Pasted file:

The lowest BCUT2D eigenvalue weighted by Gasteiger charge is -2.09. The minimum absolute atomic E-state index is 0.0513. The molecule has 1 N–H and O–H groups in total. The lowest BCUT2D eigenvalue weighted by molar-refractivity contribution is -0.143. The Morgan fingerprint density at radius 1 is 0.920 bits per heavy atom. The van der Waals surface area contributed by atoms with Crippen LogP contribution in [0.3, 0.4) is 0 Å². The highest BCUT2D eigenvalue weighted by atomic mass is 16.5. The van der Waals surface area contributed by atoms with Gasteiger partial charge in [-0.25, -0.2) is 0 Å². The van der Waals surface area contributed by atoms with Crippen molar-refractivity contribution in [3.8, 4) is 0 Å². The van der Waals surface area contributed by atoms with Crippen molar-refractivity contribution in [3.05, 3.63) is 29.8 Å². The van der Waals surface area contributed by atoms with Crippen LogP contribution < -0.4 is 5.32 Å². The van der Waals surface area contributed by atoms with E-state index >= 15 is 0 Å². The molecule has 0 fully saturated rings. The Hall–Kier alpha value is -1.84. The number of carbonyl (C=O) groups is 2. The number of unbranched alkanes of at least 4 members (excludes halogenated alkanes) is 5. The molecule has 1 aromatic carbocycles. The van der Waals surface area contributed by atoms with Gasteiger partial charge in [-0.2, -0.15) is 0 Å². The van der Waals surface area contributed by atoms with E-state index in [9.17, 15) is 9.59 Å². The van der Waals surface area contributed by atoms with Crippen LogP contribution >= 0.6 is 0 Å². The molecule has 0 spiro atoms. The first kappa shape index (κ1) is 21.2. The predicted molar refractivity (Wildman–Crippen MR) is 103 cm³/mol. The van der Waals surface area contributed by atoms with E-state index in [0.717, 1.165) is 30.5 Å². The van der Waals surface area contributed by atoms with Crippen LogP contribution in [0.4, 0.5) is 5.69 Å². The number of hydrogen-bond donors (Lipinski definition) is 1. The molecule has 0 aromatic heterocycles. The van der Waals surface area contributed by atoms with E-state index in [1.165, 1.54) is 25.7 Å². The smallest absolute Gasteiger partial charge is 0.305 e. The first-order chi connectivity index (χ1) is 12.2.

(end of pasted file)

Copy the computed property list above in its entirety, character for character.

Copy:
The lowest BCUT2D eigenvalue weighted by Gasteiger charge is -2.09. The minimum absolute atomic E-state index is 0.0513. The molecule has 1 N–H and O–H groups in total. The lowest BCUT2D eigenvalue weighted by molar-refractivity contribution is -0.143. The Morgan fingerprint density at radius 1 is 0.920 bits per heavy atom. The van der Waals surface area contributed by atoms with Crippen LogP contribution in [0.3, 0.4) is 0 Å². The highest BCUT2D eigenvalue weighted by atomic mass is 16.5. The van der Waals surface area contributed by atoms with Gasteiger partial charge in [-0.25, -0.2) is 0 Å². The van der Waals surface area contributed by atoms with Crippen molar-refractivity contribution in [3.8, 4) is 0 Å². The van der Waals surface area contributed by atoms with Crippen molar-refractivity contribution in [3.05, 3.63) is 29.8 Å². The van der Waals surface area contributed by atoms with Crippen LogP contribution < -0.4 is 5.32 Å². The van der Waals surface area contributed by atoms with E-state index >= 15 is 0 Å². The molecule has 0 fully saturated rings. The Hall–Kier alpha value is -1.84. The number of carbonyl (C=O) groups is 2. The number of unbranched alkanes of at least 4 members (excludes halogenated alkanes) is 5. The molecule has 1 aromatic carbocycles. The van der Waals surface area contributed by atoms with Gasteiger partial charge in [-0.2, -0.15) is 0 Å². The van der Waals surface area contributed by atoms with E-state index in [9.17, 15) is 9.59 Å². The van der Waals surface area contributed by atoms with Crippen LogP contribution >= 0.6 is 0 Å². The molecule has 0 spiro atoms. The first kappa shape index (κ1) is 21.2. The predicted molar refractivity (Wildman–Crippen MR) is 103 cm³/mol. The van der Waals surface area contributed by atoms with E-state index in [0.717, 1.165) is 30.5 Å². The van der Waals surface area contributed by atoms with Crippen LogP contribution in [0.4, 0.5) is 5.69 Å². The number of hydrogen-bond donors (Lipinski definition) is 1. The molecule has 0 aromatic heterocycles. The van der Waals surface area contributed by atoms with E-state index in [1.165, 1.54) is 25.7 Å². The smallest absolute Gasteiger partial charge is 0.305 e. The first-order chi connectivity index (χ1) is 12.2.